16. Significant efforts were made by several countries to increase awareness among stakeholders of the fisheries and aquaculture sector about the provisions of the Code. The initiatives included the organization of workshops at national and local levels, the adaptation of the Code to national conditions10, the translation of the Code into national and local languages11, the institution of awards for outstanding application of the Code12. However, involvement at the grass roots level in the implementation of the Code still remains low.

Fisheries management

17. Fishery management systems are not well developed in several countries and in particular developing countries. Several countries have developed management plans for marine fisheries13 and for inland fisheries14. In many cases where fisheries management plans have been developed, they do not cover all fisheries, on average less than 50 percent of fisheries are covered. More than 60 percent of the plans are being implemented15. For countries that reported they had established fisheries management plans, they indicated that the plans contained the key fishery management tools such as measures to ensure the level of fishing is commensurate with the state of fishery resources, prohibited destructive fishing methods, addressed fishing capacity including the economic conditions under which the fishing industry operates. Several countries indicated that they have not established stock-specific target points or taken measures to protect biodiversity of aquatic habitats and ecosystems.

18. The stock-specific target reference points have been approached for several fisheries16 but have also been exceeded in a number of cases17. For the latter, measures taken to remedy the situation included the limited access, quota reductions, time and area limitation, gear restrictions, better data collection and stronger enforcement of rules and regulations. Over 70 percent of the responding countries stated that the precautionary approach is applied continually in the provision of management advice, through attention to target reference points, implementation of objective-based fisheries management principles and reduction of quotas.

Fishing operations

19. Over 90 percent of the responding countries stated that fishing licensing is in place to ensure fishing is carried out in an orderly way within waters under their jurisdiction. However, fishing licence in most cases are simply a registration mechanism as no specific management conditions (for example the provision of information on catch data and fishing effort) are attached to the provision of a licence. Other measures mentioned by countries included: the elaboration of management plans, technical guidelines on best practices, fisheries law enforcement, monitoring, control and surveillance and public education.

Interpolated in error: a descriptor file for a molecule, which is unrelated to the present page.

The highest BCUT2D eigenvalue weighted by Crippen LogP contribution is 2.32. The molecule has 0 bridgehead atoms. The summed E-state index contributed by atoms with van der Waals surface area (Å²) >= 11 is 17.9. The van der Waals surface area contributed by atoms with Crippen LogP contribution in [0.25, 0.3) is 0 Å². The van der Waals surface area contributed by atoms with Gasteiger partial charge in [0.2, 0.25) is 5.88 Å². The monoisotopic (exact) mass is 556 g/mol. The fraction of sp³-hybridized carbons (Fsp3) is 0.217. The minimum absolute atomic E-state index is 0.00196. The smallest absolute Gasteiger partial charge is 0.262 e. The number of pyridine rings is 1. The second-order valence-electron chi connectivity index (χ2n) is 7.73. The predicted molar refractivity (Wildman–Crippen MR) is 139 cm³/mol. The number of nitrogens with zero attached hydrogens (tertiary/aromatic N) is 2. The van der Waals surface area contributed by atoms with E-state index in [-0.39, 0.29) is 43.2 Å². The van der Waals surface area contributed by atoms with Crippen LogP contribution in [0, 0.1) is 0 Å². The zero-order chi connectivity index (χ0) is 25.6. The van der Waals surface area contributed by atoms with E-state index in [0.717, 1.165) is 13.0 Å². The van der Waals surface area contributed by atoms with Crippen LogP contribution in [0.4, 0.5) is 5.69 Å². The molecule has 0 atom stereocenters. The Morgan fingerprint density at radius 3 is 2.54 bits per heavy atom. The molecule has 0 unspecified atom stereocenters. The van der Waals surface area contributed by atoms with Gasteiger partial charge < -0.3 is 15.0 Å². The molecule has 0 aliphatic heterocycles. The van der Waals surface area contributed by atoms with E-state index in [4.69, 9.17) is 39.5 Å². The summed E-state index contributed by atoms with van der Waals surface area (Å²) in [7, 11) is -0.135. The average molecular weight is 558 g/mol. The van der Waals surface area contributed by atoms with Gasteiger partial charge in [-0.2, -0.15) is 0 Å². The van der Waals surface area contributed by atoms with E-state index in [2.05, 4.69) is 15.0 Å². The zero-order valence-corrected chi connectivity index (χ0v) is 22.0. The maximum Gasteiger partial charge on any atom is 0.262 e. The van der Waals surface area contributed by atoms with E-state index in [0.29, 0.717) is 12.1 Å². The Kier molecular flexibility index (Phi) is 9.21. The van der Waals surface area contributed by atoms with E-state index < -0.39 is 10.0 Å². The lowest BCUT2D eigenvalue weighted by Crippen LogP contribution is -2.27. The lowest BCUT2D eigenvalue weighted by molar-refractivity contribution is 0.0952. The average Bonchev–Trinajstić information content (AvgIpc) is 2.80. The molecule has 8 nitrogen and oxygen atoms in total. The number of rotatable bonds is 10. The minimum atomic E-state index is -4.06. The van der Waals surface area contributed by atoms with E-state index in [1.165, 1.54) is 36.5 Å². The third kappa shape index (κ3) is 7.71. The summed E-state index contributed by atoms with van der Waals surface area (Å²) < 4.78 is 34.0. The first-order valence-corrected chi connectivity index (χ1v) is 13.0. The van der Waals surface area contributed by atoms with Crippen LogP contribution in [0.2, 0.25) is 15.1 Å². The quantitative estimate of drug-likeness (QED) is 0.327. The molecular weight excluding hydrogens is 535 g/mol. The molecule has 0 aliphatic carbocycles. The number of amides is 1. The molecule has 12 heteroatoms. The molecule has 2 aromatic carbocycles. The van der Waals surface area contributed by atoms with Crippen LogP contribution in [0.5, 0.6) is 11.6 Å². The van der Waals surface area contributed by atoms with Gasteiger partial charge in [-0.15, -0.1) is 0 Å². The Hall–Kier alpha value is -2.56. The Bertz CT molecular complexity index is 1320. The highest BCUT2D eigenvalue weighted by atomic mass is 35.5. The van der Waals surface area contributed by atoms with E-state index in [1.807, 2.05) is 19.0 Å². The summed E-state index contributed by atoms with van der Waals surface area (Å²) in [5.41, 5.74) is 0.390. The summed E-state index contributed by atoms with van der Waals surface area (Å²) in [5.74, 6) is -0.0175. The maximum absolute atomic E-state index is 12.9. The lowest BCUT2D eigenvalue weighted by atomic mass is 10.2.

20. Several countries18 reported on steps they had taken to ensure that the fishing activities of vessels flying their flags in international waters or the waters under the jurisdiction of another state are reported, monitored and carried out in a responsible manner. To this end, licensing of vessels with obligation to report catch together with the application of a vessel monitoring system (VMS), as well as ensuring their vessels respect the rules, regulations and resolutions of regional fishery management organizations, were cited as common control measures. In addition, a number of countries have shown their commitment to such control measures by accepting and even implementing the provisions of the Compliance Agreement, although the instrument is not yet in force19.

21. A number of countries20 have taken measures, to minimize catch at non-target species. These measures include the use of turtle excluding devices, mesh size limitations, confiscation of catches, ban on the landings of juveniles and/or discards, levies on by-catch, season/area closures of fishing grounds to limit by-catch (juveniles, non-target species, non-fish species) and discards. In some countries the permitted levels of by-catch and/or discards have been developed in consultation with the industry21. A few countries have adopted vessel monitoring systems22. In many countries the existing systems cover only a small portion of the national fleet but Canada reported that its system covers the entire fishing fleet. All EC vessels over 24m are covered/equipped with VMS.

Aquaculture development

22. Some countries indicated that legal and institutional frameworks for the development of aquaculture are in place23. Guidelines for best practices have or are being developed in a few countries both by governments and producers24. A limited number of countries have introduced measures on environmental impact assessment and together with risk management approach and the precautionary principle are applied with regards (in particular) the introduction of non-native species, the use of genetically-altered stocks and the development of large size enterprises especially for shrimps25. In many countries however, there is a need to streamline the process to provide increased coherence and consistency, as well as minimize delays.

23. Many countries reported of measures to promote responsible aquaculture in support of rural communities, producer organizations and fish farmers26. The measures include: providing extension and training services to fish farmers, conducting research and surveys, development of separate code of practice for responsible aquaculture business, increased funding for environmental and biological scientific research, creation of special funds for aquaculture development, integration of aquaculture into existing farming practices, organization of fish farmers associations, strict control of the introduction of exotic species.

Integration of fisheries into coastal area management